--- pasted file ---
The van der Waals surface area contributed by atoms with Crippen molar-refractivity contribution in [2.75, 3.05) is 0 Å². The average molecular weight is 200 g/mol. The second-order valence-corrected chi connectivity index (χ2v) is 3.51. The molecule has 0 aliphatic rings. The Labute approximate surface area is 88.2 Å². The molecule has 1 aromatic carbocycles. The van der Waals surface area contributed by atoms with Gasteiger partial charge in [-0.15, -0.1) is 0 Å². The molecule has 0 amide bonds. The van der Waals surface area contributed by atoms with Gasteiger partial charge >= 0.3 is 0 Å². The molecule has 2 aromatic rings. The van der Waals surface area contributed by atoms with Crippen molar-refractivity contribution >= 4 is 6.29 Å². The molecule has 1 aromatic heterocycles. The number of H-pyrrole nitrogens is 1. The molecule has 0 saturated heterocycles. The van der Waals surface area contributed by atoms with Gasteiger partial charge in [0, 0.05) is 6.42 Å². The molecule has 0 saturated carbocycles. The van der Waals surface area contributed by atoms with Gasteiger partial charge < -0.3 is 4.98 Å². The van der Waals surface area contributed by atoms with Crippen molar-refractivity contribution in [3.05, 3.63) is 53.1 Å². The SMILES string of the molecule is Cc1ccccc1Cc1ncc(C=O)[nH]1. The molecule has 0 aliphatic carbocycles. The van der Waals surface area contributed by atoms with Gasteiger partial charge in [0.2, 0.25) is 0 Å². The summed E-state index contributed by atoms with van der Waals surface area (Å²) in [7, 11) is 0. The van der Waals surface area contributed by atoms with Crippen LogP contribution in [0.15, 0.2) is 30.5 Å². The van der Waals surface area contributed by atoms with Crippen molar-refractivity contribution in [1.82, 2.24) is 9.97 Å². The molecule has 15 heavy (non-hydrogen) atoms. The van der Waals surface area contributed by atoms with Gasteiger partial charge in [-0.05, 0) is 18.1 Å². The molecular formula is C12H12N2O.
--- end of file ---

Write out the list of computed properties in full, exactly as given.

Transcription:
The van der Waals surface area contributed by atoms with Crippen molar-refractivity contribution in [2.75, 3.05) is 0 Å². The average molecular weight is 200 g/mol. The second-order valence-corrected chi connectivity index (χ2v) is 3.51. The molecule has 0 aliphatic rings. The Labute approximate surface area is 88.2 Å². The molecule has 1 aromatic carbocycles. The van der Waals surface area contributed by atoms with Gasteiger partial charge in [-0.15, -0.1) is 0 Å². The molecule has 0 amide bonds. The van der Waals surface area contributed by atoms with Gasteiger partial charge >= 0.3 is 0 Å². The molecule has 2 aromatic rings. The van der Waals surface area contributed by atoms with Crippen molar-refractivity contribution >= 4 is 6.29 Å². The molecule has 1 aromatic heterocycles. The number of H-pyrrole nitrogens is 1. The molecule has 0 saturated heterocycles. The van der Waals surface area contributed by atoms with Gasteiger partial charge in [0, 0.05) is 6.42 Å². The molecule has 0 saturated carbocycles. The van der Waals surface area contributed by atoms with Gasteiger partial charge < -0.3 is 4.98 Å². The van der Waals surface area contributed by atoms with Crippen molar-refractivity contribution in [3.05, 3.63) is 53.1 Å². The SMILES string of the molecule is Cc1ccccc1Cc1ncc(C=O)[nH]1. The molecule has 0 aliphatic carbocycles. The van der Waals surface area contributed by atoms with Gasteiger partial charge in [0.2, 0.25) is 0 Å². The summed E-state index contributed by atoms with van der Waals surface area (Å²) in [7, 11) is 0. The van der Waals surface area contributed by atoms with Crippen LogP contribution in [0.15, 0.2) is 30.5 Å². The van der Waals surface area contributed by atoms with Crippen molar-refractivity contribution in [1.82, 2.24) is 9.97 Å². The molecule has 15 heavy (non-hydrogen) atoms. The van der Waals surface area contributed by atoms with Gasteiger partial charge in [-0.05, 0) is 18.1 Å². The molecular formula is C12H12N2O.